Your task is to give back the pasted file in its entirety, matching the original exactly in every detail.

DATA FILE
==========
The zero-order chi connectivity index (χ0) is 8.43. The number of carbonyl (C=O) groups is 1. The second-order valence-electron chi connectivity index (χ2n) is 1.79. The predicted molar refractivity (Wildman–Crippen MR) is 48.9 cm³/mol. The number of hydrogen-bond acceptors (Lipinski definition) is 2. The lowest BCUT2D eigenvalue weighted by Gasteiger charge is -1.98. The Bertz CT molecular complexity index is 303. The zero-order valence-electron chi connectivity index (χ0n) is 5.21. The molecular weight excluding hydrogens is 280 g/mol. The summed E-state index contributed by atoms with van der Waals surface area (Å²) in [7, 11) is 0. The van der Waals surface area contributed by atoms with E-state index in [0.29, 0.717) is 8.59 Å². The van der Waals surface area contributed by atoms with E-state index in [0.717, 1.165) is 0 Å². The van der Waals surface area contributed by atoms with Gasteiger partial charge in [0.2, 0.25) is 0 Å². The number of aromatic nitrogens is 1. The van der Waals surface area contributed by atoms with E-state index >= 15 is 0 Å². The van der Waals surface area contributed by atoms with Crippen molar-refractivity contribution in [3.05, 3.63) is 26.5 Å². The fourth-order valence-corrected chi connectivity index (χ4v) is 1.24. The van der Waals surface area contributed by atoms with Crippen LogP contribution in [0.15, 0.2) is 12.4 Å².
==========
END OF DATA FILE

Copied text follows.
The zero-order chi connectivity index (χ0) is 8.43. The number of carbonyl (C=O) groups is 1. The second-order valence-electron chi connectivity index (χ2n) is 1.79. The predicted molar refractivity (Wildman–Crippen MR) is 48.9 cm³/mol. The number of hydrogen-bond acceptors (Lipinski definition) is 2. The lowest BCUT2D eigenvalue weighted by Gasteiger charge is -1.98. The Bertz CT molecular complexity index is 303. The zero-order valence-electron chi connectivity index (χ0n) is 5.21. The molecular weight excluding hydrogens is 280 g/mol. The summed E-state index contributed by atoms with van der Waals surface area (Å²) in [7, 11) is 0. The van der Waals surface area contributed by atoms with E-state index in [0.29, 0.717) is 8.59 Å². The van der Waals surface area contributed by atoms with E-state index in [0.717, 1.165) is 0 Å². The van der Waals surface area contributed by atoms with Gasteiger partial charge in [0.2, 0.25) is 0 Å². The number of aromatic nitrogens is 1. The van der Waals surface area contributed by atoms with E-state index >= 15 is 0 Å². The van der Waals surface area contributed by atoms with Crippen molar-refractivity contribution in [3.05, 3.63) is 26.5 Å². The fourth-order valence-corrected chi connectivity index (χ4v) is 1.24. The van der Waals surface area contributed by atoms with Crippen LogP contribution in [0.15, 0.2) is 12.4 Å².